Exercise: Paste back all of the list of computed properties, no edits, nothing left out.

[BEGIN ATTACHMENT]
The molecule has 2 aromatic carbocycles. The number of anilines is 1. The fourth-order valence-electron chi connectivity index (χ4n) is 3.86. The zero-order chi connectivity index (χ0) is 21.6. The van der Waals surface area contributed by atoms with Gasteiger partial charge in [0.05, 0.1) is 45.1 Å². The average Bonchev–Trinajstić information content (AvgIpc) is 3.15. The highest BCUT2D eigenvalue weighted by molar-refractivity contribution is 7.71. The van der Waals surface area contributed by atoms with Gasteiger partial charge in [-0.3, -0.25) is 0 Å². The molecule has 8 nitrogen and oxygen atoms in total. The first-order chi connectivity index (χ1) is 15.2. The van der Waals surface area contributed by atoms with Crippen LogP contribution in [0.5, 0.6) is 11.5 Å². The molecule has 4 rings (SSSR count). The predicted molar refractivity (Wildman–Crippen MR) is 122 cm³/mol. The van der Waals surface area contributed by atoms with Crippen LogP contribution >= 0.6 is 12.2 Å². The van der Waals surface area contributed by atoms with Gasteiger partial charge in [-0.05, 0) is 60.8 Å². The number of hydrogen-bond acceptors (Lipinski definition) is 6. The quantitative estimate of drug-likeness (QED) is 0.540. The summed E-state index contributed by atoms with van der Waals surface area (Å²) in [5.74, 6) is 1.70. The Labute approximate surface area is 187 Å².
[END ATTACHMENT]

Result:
The molecule has 2 aromatic carbocycles. The number of anilines is 1. The fourth-order valence-electron chi connectivity index (χ4n) is 3.86. The zero-order chi connectivity index (χ0) is 21.6. The van der Waals surface area contributed by atoms with Gasteiger partial charge in [0.05, 0.1) is 45.1 Å². The average Bonchev–Trinajstić information content (AvgIpc) is 3.15. The highest BCUT2D eigenvalue weighted by molar-refractivity contribution is 7.71. The van der Waals surface area contributed by atoms with Gasteiger partial charge in [-0.3, -0.25) is 0 Å². The molecule has 8 nitrogen and oxygen atoms in total. The first-order chi connectivity index (χ1) is 15.2. The van der Waals surface area contributed by atoms with Crippen LogP contribution in [0.5, 0.6) is 11.5 Å². The molecule has 4 rings (SSSR count). The predicted molar refractivity (Wildman–Crippen MR) is 122 cm³/mol. The van der Waals surface area contributed by atoms with Crippen LogP contribution >= 0.6 is 12.2 Å². The van der Waals surface area contributed by atoms with Gasteiger partial charge in [-0.05, 0) is 60.8 Å². The number of hydrogen-bond acceptors (Lipinski definition) is 6. The quantitative estimate of drug-likeness (QED) is 0.540. The summed E-state index contributed by atoms with van der Waals surface area (Å²) in [5.74, 6) is 1.70. The Labute approximate surface area is 187 Å².